Our cultural ancestors were probably no wiser than us, on average, but the ideas we inherit from them have undergone a filtration process. We mostly learn of ideas that a succession of generations thought were worth passing on. That doesn’t mean these ideas are always right, but it does mean that they are more likely to be valuable, in the long run, than most content generated within the past month. Even though they have unprecedented access to all that has ever been written and digitized, members of Gen Z (those born after 1995 or so) may find themselves less familiar with the accumulated wisdom of humanity than any recent generation, and therefore more prone to embrace ideas that bring social prestige within their immediate network yet are ultimately misguided.
For example, a few right-wing social-media platforms have enabled the most reviled ideology of the 20th century to draw in young men hungry for a sense of meaning and belonging and willing to give Nazism a second chance. Left-leaning young adults, in contrast, seem to be embracing socialism and even, in some cases, communism with an enthusiasm that at times seems detached from the history of the 20th century. And polling suggests that young people across the political spectrum are losing faith in democracy.
Is There Any Way Back?
Social media has changed the lives of millions of Americans with a suddenness and force that few expected. The question is whether those changes might invalidate assumptions made by Madison and the other Founders as they designed a system of self-governance. Compared with Americans in the 18th century—and even the late 20th century—citizens are now more connected to one another, in ways that increase public performance and foster moral grandstanding, on platforms that have been designed to make outrage contagious, all while focusing people’s minds on immediate conflicts and untested ideas, untethered from traditions, knowledge, and values that previously exerted a stabilizing effect. This, we believe, is why many Americans—and citizens of many other countries, too—experience democracy as a place where everything is going haywire.
[There was a time in American public life when atonement was seen as a form of strength—a way not only to own up to one’s missteps but also to control the narrative. That time is over, Megan Garber writes.]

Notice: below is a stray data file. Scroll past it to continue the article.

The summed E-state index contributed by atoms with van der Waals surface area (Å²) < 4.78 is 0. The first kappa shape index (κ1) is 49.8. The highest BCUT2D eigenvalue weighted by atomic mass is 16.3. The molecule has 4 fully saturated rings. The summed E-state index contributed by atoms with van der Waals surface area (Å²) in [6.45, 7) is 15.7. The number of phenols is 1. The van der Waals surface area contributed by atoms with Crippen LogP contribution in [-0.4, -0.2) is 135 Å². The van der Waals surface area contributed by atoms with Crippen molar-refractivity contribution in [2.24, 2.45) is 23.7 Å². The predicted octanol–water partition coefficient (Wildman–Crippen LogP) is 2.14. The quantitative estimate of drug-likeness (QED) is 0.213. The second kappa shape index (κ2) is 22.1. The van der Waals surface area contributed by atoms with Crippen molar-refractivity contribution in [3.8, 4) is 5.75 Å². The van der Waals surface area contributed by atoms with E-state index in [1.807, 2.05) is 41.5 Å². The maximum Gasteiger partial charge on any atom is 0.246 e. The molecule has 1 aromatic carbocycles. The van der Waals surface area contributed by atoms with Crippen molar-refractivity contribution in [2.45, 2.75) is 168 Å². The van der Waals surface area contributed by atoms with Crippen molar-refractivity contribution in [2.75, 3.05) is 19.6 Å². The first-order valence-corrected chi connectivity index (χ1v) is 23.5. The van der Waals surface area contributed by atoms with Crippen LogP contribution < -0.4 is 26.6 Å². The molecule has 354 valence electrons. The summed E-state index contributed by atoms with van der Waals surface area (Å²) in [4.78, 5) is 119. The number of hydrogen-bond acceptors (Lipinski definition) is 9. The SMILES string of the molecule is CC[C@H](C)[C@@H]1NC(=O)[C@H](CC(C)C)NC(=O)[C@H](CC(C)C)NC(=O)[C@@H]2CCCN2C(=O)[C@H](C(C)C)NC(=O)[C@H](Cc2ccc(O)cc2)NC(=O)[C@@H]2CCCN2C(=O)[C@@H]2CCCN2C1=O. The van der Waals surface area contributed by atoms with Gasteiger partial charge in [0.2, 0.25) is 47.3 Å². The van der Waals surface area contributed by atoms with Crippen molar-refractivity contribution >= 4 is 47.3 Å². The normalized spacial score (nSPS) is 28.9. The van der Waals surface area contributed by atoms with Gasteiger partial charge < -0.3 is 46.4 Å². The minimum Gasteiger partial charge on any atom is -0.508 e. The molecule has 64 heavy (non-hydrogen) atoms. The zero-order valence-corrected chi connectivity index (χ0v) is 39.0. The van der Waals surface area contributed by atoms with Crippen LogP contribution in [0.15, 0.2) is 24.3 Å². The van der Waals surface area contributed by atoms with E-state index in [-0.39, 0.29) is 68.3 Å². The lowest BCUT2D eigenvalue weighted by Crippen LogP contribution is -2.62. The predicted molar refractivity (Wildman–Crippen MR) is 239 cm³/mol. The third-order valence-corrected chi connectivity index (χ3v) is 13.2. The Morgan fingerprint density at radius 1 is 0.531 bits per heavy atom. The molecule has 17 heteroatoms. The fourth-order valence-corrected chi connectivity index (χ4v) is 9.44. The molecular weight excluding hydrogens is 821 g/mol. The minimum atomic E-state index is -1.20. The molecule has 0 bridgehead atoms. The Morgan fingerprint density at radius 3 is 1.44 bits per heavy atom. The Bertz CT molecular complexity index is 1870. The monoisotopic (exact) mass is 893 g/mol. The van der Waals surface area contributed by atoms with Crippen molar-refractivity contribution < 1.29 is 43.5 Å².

It doesn’t have to be this way. Social media is not intrinsically bad, and has the power to do good—as when it brings to light previously hidden harms and gives voice to previously powerless communities. Every new communication technology brings a range of constructive and destructive effects, and over time, ways are found to improve the balance. Many researchers, legislators, charitable foundations, and tech-industry insiders are now working together in search of such improvements. We suggest three types of reform that might help:
(1) Reduce the frequency and intensity of public performance.If social media creates incentives for moral grandstanding rather than authentic communication, then we should look for ways to reduce those incentives. One such approach already being evaluated by some platforms is “demetrication,” the process of obscuring like and share counts so that individual pieces of content can be evaluated on their own merit, and so that social-media users are not subject to continual, public popularity contests.
(2) Reduce the reach of unverified accounts.Bad actors—trolls, foreign agents, and domestic provocateurs—benefit the most from the current system, where anyone can create hundreds of fake accounts and use them to manipulate millions of people. Social media would immediately become far less toxic, and democracies less hackable, if the major platforms required basic identity verification before anyone could open an account—or at least an account type that allowed the owner to reach large audiences. (Posting itself could remain anonymous, and registration would need to be done in a way that protected the information of users who live in countries where the government might punish dissent. For example, verification could be done in collaboration with an independent nonprofit organization.)
(3) Reduce the contagiousness of low-quality information.Social media has become more toxic as friction has been removed. Adding some friction back in has been shown to improve the quality of content. For example, just after a user submits a comment, AI can identify text that’s similar to comments previously flagged as toxic and ask, “Are you sure you want to post this?” This extra step has been shown to help Instagram users rethink hurtful messages. The quality of information that is spread by recommendation algorithms could likewise be improved by giving groups of experts the ability to audit the algorithms for harms and biases.
Many Americans may think that the chaos of our time has been caused by the current occupant of the White House, and that things will return to normal whenever he leaves. But if our analysis is correct, this will not happen. Too many fundamental parameters of social life have changed. The effects of these changes were apparent by 2014, and these changes themselves facilitated the election of Donald Trump.
If we want our democracy to succeed—indeed, if we want the idea of democracy to regain respect in an age when dissatisfaction with democracies is rising—we’ll need to understand the many ways in which today’s social-media platforms create conditions that may be hostile to democracy’s success. And then we’ll have to take decisive action to improve social media.
This article appears in the December 2019 print edition with the headline “Why It Feels Like Everything Is Going Haywire.”